Not only should we endeavor to withhold our neighbor from mortal sin, but we should strive also to inspire him with a holy hatred for venial sin. It is true that venial sin does not deprive the soul of charity; yet it lessens the fervor thereof, and introduces us in a way which, in the long run, might lead us to eternal death.

To occupy oneself in so holy a work as the conversion of sinners, is an earnest of countless blessings: "Blessed are the merciful, for they shall obtain mercy." (Matt, v, 7.)

Example - St. Jerome Emiliani

St. Jerome Emiliani, Founder of the Congregation of Somasca, experienced in a marvelous way the great mercy of our blessed Lady. He was a noble patrician of Venice, and had first served as a soldier, during which time he had unhappily allowed himself to fall into every sort of vice.

It happened that he was once entrusted with the defense of the fortress of Castelnuovo, in Friuli. When this was stormed by the enemy, Jerome was captured and confined in a dark prison, where he was loaded with chains.

Not knowing what would happen to him, he began to be filled with remorse for his past life, almost to the point of despair, when the thought of Mary the Mother of God and men enlightened him. He remembered that this most powerful Mother was invoked as "Virgin most merciful" and as "Mother of divine mercy." To her, therefore, from the depths of his prison he confidently turned, promising to lead a better life in the future. He also made a vow to go, clothed as he was, to give thanks before Mary's shrine in Treviso, if this loving Mother should deliver him from his miserable condition. And lo! in an instant, Jerome beheld his prison filled with light, and the Virgin Mary descending from heaven to loose with her own hands the chains with which he was bound. Moreover, the Mother of God handed him a key with which to open the door of the prison and escape.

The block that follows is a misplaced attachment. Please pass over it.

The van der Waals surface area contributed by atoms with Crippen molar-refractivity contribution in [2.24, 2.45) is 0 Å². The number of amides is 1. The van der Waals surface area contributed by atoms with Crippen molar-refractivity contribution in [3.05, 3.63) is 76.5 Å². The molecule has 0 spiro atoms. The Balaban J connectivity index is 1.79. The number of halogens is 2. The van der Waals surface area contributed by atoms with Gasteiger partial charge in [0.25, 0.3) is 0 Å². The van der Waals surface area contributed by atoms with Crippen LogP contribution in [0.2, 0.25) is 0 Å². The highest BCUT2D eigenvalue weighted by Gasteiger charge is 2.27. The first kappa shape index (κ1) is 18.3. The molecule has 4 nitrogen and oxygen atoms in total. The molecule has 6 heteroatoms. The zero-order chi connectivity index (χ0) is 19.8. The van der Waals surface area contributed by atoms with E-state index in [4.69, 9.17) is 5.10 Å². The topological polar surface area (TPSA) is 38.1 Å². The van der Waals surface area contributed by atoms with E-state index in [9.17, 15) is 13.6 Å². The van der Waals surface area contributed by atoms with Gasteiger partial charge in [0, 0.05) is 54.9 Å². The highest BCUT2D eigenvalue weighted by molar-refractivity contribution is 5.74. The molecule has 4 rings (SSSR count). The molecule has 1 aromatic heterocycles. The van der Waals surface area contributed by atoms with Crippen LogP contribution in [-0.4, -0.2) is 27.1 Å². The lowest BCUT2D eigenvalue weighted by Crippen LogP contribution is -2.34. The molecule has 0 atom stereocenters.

Being now freed in this marvelous way, Jerome directed his steps toward Treviso, bearing his chains on his shoulders in token of his wonderful deliverance. But as the roads were occupied by the enemy, he was in danger of falling into their hands. He had again recourse to Mary and this heavenly Queen instantly appeared to him, and caused him to pass unnoticed through the camp of the enemy on his twenty-mile journey. When he arrived at Treviso, he went and prostrated himself before the image of Our Lady, and wishing to fulfil his vow, he laid on her altar the instruments of his torture.

From that hour he placed himself under Mary's special protection and, in memory of the kindness shown him, began to recite her Office daily. Moreover, when he set on foot his memorable work of educating orphans, he exhorted not only these but all with whom he came in contact, to reverence this powerful Queen, by often reciting the "Hail Holy Queen" and other sacred hymns. He died a holy death on the eighth of February, 1537.


O Mary, thou art twice Mother of Mercy, because thou hast been made Mother of our most merciful Saviour, and furthermore because thou hast given to us so many signs of thy maternal care and love. Turn upon us, we beseech thee, thy glance of compassion, and grant that we may always live free from sin, which is the only impediment to receiving the fruits of the divine mercies. Amen.